verb (used with object), il·lu·mi·nat·ed, il·lu·mi·nat·ing.
verb (used without object), il·lu·mi·nat·ed, il·lu·mi·nat·ing.
Origin of illuminate
Examples from the Web for illuminate
These numbers portend to illuminate society-threatening failures within the current immigration enforcement system.Inside The Center For Immigration Studies, The Immigration False-Fact Think Tank|Caitlin Dickson|May 15, 2014|DAILY BEAST
Reading them will illuminate your own life and make it better.What Sebastian Junger, Susan Orlean, and Others Are Reading This Fall|Byliner|November 7, 2013|DAILY BEAST
Dispensing with some of the objections helps to illuminate this case.
She has chosen to share her story in order to illuminate the endemic problem of sexual violence in India.
Activists with flashlights should illuminate “vampires—foreign agents.”Russia Uses ‘Foreign Agent’ Ruse to Crack Down on Memorial & Other NGOs|Anna Nemtsova|November 24, 2012|DAILY BEAST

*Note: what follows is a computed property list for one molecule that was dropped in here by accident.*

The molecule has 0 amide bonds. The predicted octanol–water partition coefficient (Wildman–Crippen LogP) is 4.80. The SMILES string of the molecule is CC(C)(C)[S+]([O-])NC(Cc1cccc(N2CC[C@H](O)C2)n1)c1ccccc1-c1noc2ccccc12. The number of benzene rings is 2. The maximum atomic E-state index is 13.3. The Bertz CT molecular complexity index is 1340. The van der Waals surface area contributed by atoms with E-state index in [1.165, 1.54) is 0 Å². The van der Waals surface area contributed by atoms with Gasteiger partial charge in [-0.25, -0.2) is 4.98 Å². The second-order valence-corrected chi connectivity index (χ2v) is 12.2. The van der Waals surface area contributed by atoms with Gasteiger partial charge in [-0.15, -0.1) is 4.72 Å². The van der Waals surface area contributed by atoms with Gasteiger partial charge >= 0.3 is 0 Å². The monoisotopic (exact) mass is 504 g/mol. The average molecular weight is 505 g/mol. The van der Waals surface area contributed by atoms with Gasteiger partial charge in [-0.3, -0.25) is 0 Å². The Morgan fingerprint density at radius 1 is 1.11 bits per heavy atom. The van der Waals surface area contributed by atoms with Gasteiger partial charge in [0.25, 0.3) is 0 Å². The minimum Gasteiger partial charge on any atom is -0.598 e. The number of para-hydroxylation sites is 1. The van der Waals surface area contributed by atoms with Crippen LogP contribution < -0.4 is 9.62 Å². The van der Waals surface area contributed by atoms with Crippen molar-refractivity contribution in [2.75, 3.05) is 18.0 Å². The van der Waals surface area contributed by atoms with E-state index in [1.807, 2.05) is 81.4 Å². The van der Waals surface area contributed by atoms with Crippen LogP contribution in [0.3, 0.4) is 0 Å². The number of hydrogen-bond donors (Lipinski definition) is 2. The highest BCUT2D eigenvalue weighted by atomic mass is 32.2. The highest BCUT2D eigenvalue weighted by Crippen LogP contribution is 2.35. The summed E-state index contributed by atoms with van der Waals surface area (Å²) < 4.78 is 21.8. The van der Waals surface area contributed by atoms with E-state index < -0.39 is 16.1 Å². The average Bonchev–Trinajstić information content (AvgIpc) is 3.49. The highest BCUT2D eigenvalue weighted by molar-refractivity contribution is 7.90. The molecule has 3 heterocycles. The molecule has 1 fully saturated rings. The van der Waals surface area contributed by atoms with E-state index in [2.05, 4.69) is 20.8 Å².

Place the lamp, which should give a clear, brilliant light, so as to illuminate the wood-work without giving strong shadows.
Next they illuminate as splendidly as they can, and pray for felicity towards some domestic idol.
All souls first illuminate the sky, and radiate from it their first and purest rays; the remainder is lit up by inferior powers.Plotinos: Complete Works, v. 2|Plotinos (Plotinus)
Such are some of the thoughts which gleam out the present Book and illuminate the whole Odyssey.Homer's Odyssey|Denton J. Snider
It was now quite dark, and the boys brought in the two oil lamps from the auto, as well as a lantern, to illuminate the place.The Motor Boys Across the Plains|Clarence Young
British Dictionary definitions for illuminate
adjective (ɪˈluːmɪnɪt, -ˌneɪt)
noun (ɪˈluːmɪnɪt, -ˌneɪt)
Word Origin for illuminate
Word Origin and History for illuminate
c.1500, "to light up, shine on," a back-formation from illumination, or else from Latin illuminatus, past participle of illuminare (see illumination). Earlier was enlumyen (late 14c.) "decorate written material with gold, silver, bright colors," from Old French enluminer, from Late Latin inluminare; also illumine (late 14c.). Related: Illuminated; illuminating.